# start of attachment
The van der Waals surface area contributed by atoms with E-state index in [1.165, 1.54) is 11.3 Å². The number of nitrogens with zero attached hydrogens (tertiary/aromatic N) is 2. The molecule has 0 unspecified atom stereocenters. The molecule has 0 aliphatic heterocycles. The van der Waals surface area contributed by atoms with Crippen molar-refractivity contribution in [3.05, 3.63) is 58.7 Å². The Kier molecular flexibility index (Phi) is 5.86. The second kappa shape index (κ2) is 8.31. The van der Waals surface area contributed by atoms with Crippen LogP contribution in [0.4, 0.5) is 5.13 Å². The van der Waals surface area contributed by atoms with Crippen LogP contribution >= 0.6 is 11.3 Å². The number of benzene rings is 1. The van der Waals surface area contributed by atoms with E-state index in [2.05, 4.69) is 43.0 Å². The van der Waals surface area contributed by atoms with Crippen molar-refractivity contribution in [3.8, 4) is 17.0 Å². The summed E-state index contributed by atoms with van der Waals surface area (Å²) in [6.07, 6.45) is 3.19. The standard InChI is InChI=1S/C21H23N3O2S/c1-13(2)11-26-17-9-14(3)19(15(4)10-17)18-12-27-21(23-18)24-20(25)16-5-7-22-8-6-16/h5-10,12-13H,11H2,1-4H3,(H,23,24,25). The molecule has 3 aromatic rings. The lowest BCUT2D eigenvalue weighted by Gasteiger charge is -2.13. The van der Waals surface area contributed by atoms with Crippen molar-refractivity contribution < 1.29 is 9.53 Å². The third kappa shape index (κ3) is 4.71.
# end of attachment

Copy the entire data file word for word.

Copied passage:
The van der Waals surface area contributed by atoms with E-state index in [1.165, 1.54) is 11.3 Å². The number of nitrogens with zero attached hydrogens (tertiary/aromatic N) is 2. The molecule has 0 unspecified atom stereocenters. The molecule has 0 aliphatic heterocycles. The van der Waals surface area contributed by atoms with Crippen molar-refractivity contribution in [3.05, 3.63) is 58.7 Å². The Kier molecular flexibility index (Phi) is 5.86. The second kappa shape index (κ2) is 8.31. The van der Waals surface area contributed by atoms with Crippen LogP contribution in [0.4, 0.5) is 5.13 Å². The van der Waals surface area contributed by atoms with Crippen LogP contribution >= 0.6 is 11.3 Å². The number of benzene rings is 1. The van der Waals surface area contributed by atoms with E-state index in [2.05, 4.69) is 43.0 Å². The van der Waals surface area contributed by atoms with Crippen molar-refractivity contribution in [3.8, 4) is 17.0 Å². The summed E-state index contributed by atoms with van der Waals surface area (Å²) in [6.07, 6.45) is 3.19. The standard InChI is InChI=1S/C21H23N3O2S/c1-13(2)11-26-17-9-14(3)19(15(4)10-17)18-12-27-21(23-18)24-20(25)16-5-7-22-8-6-16/h5-10,12-13H,11H2,1-4H3,(H,23,24,25). The molecule has 3 aromatic rings. The lowest BCUT2D eigenvalue weighted by Gasteiger charge is -2.13. The van der Waals surface area contributed by atoms with Crippen molar-refractivity contribution < 1.29 is 9.53 Å². The third kappa shape index (κ3) is 4.71.